11:42 PM, Saturday January 21st 2023
In my experience, the skill you're talking about is "design". Not design in the sense of graphic design, but design in the sense of identifying the large overarching problem you're attempting to solve through the design of a given thing - a character, a prop, a vehicle, a space, etc. - and breaking it down into smaller problems (especially through the identification of those smaller problems), and ultimately using the tools at your disposal to solve it. Those tools can range from your "visual" library (a collection of visual and/or spatial information pertaining to the various objects and things you've studied from what kinds of hinges exist to achieve different kinds of mechanical motion, to motifs and patterns employed by certain cultures), to a particular combination of shapes, proportions, etc. usually referred to as shape or form language.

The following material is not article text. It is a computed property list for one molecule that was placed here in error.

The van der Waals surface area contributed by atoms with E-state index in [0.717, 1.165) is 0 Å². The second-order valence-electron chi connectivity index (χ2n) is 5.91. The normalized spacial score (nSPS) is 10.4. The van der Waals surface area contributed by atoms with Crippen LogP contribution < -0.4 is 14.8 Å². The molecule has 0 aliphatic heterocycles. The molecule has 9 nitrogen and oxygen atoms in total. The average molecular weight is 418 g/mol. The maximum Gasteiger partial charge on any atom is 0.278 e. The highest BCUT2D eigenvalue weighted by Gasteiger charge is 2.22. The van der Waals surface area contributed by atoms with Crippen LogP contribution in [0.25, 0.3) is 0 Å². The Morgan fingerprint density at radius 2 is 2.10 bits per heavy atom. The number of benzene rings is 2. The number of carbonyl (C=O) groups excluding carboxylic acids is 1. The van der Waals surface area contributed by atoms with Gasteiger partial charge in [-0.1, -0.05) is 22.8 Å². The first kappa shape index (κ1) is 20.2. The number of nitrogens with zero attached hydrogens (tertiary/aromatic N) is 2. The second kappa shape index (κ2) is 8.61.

Each of these things can be practiced or developed. For getting used to the idea of viewing design as problem solving, give this video a watch. It's a preview for a larger course, but for the purposes of what I've explained here, the video is sufficient and the rest of the course talks about other related things. For developing your visual library, doing drawing/painting studies of a wide variety of things is the best way to absorb and process things in a way that will actually help you retain bits and pieces that you'll be able to pull out later. And the matters of form/shape language and proportion comes down to much the same (studying how other people leverage shape/proportion/etc in their own work) and experimenting with its application in your own work.